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The Price of Neglecting Justice: By Dennis Clark

What happens if we fail to carry out justice — if we justify sin in our own lives or in other people’s lives, and don’t deal with it the way God says?

I’d like to answer that question by taking a look at an example from II Samuel 13-15.

Here we see that King David’s son Absalom had murdered his brother Amnon and had fled to another town to escape. David, rather than pursuing righteousness and dealing with sin in Absalom’s life, only mourned Absalom’s absence and did nothing to resolve the problem.

After three years, David’s heart was longing for Absalom. He was influenced by others to bring Absalom back to Jerusalem. One of the statements that persuaded David to do this was, “God does not take away life, but plans ways so that the banished one may not be cast out from him” (II Samuel 14:14).

People were saying to David, “God is planning ways to bring your banished son back home! David, your son has suffered enough. He’s been afraid to come home. He’s lived as an outcast for three years. Isn’t it time to reach out to him and forgive him? Hasn’t he been punished enough? Come on — quit being so hard-nosed. Give up your heavy-handedness and be more loving.”

With too little thought about how God wanted him to deal with the situation, David swallowed the logic and allowed his son to return. Absalom made no restoration for what he had done — there was no confession, or atonement, or judgment. Even after he brought Absalom back, David refused to see him for two years (II Samuel 14:28).

Whenever we refuse to deal with sin in the way God wants, there will be no true brokenness, no true confession, or genuine repentance; and no genuine forgiveness. We don’t see forgiveness in the situation with David and Absalom. There was still a separation, a barrier between the two of them — mainly because David allowed his son to return without having the proper repentance and judgment for what he had done.

Allowing Absalom’s return seemed like a very loving thing to do. It was a plan; maybe a logical plan and seemingly a loving plan, but it wasn’t God’s plan. In fact, it was contrary to the command of the law. As C.H. Mackintosh has written: “Even if he had been but a manslayer, he should have remained in a city of refuge; but he was a murderer, and, with his murder upon him, he is received back again upon natural grounds — no confession, no judgment, no atonement…” And what was the result? “David’s inordinate tenderness only paved the way for Absalom’s open rebellion. Deal tenderly with evil, and it will assuredly rise to a head, and crush you in the end.”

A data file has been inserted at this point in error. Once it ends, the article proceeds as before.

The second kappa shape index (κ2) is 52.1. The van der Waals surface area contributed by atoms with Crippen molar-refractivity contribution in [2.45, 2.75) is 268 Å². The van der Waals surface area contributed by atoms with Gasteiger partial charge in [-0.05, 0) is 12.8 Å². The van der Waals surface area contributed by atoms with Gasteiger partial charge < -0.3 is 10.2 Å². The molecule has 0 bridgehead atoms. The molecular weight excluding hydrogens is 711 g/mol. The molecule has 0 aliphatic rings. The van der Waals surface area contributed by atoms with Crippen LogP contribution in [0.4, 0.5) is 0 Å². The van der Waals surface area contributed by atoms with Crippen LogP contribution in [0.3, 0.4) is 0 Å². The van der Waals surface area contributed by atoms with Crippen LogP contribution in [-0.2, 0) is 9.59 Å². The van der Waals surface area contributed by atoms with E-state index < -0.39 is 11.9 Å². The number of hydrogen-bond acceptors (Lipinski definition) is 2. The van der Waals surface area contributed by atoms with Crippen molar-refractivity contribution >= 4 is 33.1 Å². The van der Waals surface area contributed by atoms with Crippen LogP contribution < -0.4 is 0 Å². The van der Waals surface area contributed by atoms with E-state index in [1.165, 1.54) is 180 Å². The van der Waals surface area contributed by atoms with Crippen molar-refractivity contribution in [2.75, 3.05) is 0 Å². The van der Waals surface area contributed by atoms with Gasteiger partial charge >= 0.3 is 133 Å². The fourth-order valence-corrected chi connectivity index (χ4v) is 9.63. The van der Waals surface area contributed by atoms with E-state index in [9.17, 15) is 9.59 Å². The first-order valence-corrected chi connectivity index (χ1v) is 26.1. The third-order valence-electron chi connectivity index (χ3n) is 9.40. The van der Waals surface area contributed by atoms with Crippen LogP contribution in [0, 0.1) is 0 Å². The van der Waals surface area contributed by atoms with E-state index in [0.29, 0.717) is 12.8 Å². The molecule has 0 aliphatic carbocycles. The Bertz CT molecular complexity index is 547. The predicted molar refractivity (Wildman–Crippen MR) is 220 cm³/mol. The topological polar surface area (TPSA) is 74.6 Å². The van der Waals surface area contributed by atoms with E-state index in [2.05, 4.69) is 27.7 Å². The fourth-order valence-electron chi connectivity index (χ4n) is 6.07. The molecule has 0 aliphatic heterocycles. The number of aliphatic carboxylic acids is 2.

From this example we see that what appeared to be the most loving thing on David’s part was, in reality, the most unloving thing he could do. Because Absalom was allowed to remain in an independent state, he ended up developing bitterness toward the one who was lenient toward him — his father. Eventually, in later chapters, we see Absalom stealing the kingdom away from David, purposely turning the hearts of the men of Israel against his father. David ends up fleeing for his own life and Absalom ends up dead.

We need to be very careful to not allow our judgments to be influenced by ideas apart from God’s Word. If God says to do something a particular way, we need to do it that way and believe that it will work out for good. That’s the “loving thing to do.”

We must have God’s standard concerning justice — the execution of justice, and the carrying out of discipline. Might God give us hearts that would adjust our thinking around what He says in His Word rather than coming up with our own solutions and ending up with results like David’s.


Dennis Clark is a pastor of Great Commission Church in Silver Spring, Md., director of the Great Commission Band and associate editor of The Cause. Dennis lives in Highland, Md., with his wife Thelma, and their five children.

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